It is usually resolved very easily by slowly pouring about a 1/2 gallon of water down the drain. The water now isolates the drain opening from the sewer / septic system and effectively stops odors from escaping. If you find that this is happening regularly (often from floor drains in dry basements) you should slowly pour water 1/2 gallon of water into the drain, and then add 2 to 3 ounces of cooking oil. The oil is lighter than water and will sit on top of the water surface. Oil does not evaporate and blocks the water from evaporating through it. Evaporation of the water in the trap will take place from the sewer / septic side of the trap, but it occurs at a much slower rate.
After filling the traps with water or water & oil, just ventilate and you're done!
a lot of shower diverters do this..you may need a bigger seal on the diverter..if you can remove the spout assembly from the tub(with the diverter valve in it) and take it all to the hardware store.. see if they have a different seal/diverter that has a snugger fit but still falls to drain the shower head line out..that will slow that leakage..the spout is on a pipe and unscrews counter clockwise(normally)unless its a single valve unit..with the wide ring around the back..then that calls for a plumber..
You can try using rock salt and boiling hot water down your drains. That will help if you have roots getting into your line. Chemicals are not very good for your pipes. If you have PVC drains the chemicals can eat a hole in the pipe because most of them have acid in them. They are also bad for your health (breathing in fumes, getting on skin, etc.) If the line is broken down, has a break in it, it will need to be repaired.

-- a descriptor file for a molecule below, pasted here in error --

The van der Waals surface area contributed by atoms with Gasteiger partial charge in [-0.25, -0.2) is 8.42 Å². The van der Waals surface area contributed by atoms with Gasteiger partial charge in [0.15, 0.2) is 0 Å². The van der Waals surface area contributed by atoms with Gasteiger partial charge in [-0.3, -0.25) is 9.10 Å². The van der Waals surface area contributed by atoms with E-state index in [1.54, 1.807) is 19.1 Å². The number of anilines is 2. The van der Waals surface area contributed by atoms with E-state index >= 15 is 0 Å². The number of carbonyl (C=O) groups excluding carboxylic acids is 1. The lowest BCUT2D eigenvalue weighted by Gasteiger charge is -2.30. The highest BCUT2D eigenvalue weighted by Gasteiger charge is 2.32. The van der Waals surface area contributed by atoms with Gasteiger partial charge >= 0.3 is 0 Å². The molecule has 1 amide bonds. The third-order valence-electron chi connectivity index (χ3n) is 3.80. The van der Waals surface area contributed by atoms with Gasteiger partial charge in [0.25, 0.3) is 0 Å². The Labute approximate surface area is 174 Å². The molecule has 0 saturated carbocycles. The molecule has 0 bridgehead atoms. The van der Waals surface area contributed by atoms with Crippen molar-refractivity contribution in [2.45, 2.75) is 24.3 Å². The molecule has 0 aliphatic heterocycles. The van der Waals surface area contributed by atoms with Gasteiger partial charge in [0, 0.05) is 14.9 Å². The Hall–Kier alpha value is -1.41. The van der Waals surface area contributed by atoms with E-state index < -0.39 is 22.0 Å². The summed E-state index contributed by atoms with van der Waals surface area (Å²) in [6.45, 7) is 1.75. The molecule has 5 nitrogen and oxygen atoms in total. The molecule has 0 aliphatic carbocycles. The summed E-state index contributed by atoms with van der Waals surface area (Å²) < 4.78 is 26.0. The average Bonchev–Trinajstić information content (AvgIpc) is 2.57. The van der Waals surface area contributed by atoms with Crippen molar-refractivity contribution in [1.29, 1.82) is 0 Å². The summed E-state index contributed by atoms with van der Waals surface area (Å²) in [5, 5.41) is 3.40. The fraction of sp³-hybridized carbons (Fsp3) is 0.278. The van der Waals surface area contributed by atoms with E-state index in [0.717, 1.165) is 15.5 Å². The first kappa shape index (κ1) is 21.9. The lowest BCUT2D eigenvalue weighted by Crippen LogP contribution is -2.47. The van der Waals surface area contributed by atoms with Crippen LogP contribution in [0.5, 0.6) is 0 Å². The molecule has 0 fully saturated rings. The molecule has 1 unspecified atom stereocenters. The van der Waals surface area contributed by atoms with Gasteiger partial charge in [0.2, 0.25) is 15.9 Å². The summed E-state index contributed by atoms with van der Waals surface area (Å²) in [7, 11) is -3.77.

Yes water can back up in a drain and flood out lowest opening, which would be a toilet flange at floor level. If tub is draining fine, then clog is probably near the toilet, but below floor flange level, and therefore not inside the tank ... judging from your description. If you are in a house, go outside and see if there is a vent stack on the roof directly above toilet. If so, you can run a snake down from there. You can also run a snake down through "s" shaped toilet trap and enter the pipe that way. Another option is to remove the toilet and run snake directly down hole, and then reattach toilet.
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sounds like there may be some blockage in pipes. try to run a long snake through both drains or run all fixtures in bathroom and try plunging vigorously in tub and shower while running water. if nothing still, it may be possible that your underground plumbing is back graded or incorrect fittings and plumbing installation.
You need to run a snake through the overflow. I'm sure there is hair that is caught in it. You remove the overflow cover. The p-trap is just about 8 to 12 inches below. There isn't a need to go any further but it doesn't hurt.